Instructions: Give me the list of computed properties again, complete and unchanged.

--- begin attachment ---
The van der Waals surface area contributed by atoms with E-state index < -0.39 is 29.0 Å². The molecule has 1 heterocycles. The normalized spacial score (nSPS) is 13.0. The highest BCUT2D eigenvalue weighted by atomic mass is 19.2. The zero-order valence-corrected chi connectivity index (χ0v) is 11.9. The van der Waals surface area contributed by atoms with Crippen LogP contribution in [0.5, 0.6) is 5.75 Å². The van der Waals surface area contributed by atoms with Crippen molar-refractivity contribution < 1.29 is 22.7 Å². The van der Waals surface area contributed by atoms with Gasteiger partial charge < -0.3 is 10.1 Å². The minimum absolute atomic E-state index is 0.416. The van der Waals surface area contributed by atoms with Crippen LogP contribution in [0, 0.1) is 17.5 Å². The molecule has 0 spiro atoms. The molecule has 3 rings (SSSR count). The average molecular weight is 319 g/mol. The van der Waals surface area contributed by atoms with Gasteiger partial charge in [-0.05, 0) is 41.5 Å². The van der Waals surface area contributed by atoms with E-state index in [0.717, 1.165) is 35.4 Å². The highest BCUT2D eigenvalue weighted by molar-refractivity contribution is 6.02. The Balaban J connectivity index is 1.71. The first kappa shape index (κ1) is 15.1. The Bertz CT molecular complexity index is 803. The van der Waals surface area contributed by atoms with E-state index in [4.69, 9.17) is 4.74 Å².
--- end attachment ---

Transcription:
The van der Waals surface area contributed by atoms with E-state index < -0.39 is 29.0 Å². The molecule has 1 heterocycles. The normalized spacial score (nSPS) is 13.0. The highest BCUT2D eigenvalue weighted by atomic mass is 19.2. The zero-order valence-corrected chi connectivity index (χ0v) is 11.9. The van der Waals surface area contributed by atoms with Crippen LogP contribution in [0.5, 0.6) is 5.75 Å². The van der Waals surface area contributed by atoms with Crippen molar-refractivity contribution < 1.29 is 22.7 Å². The van der Waals surface area contributed by atoms with Gasteiger partial charge < -0.3 is 10.1 Å². The minimum absolute atomic E-state index is 0.416. The van der Waals surface area contributed by atoms with Crippen LogP contribution in [0, 0.1) is 17.5 Å². The molecule has 0 spiro atoms. The molecule has 3 rings (SSSR count). The average molecular weight is 319 g/mol. The van der Waals surface area contributed by atoms with Gasteiger partial charge in [-0.05, 0) is 41.5 Å². The van der Waals surface area contributed by atoms with E-state index in [0.717, 1.165) is 35.4 Å². The highest BCUT2D eigenvalue weighted by molar-refractivity contribution is 6.02. The Balaban J connectivity index is 1.71. The first kappa shape index (κ1) is 15.1. The Bertz CT molecular complexity index is 803. The van der Waals surface area contributed by atoms with E-state index in [4.69, 9.17) is 4.74 Å².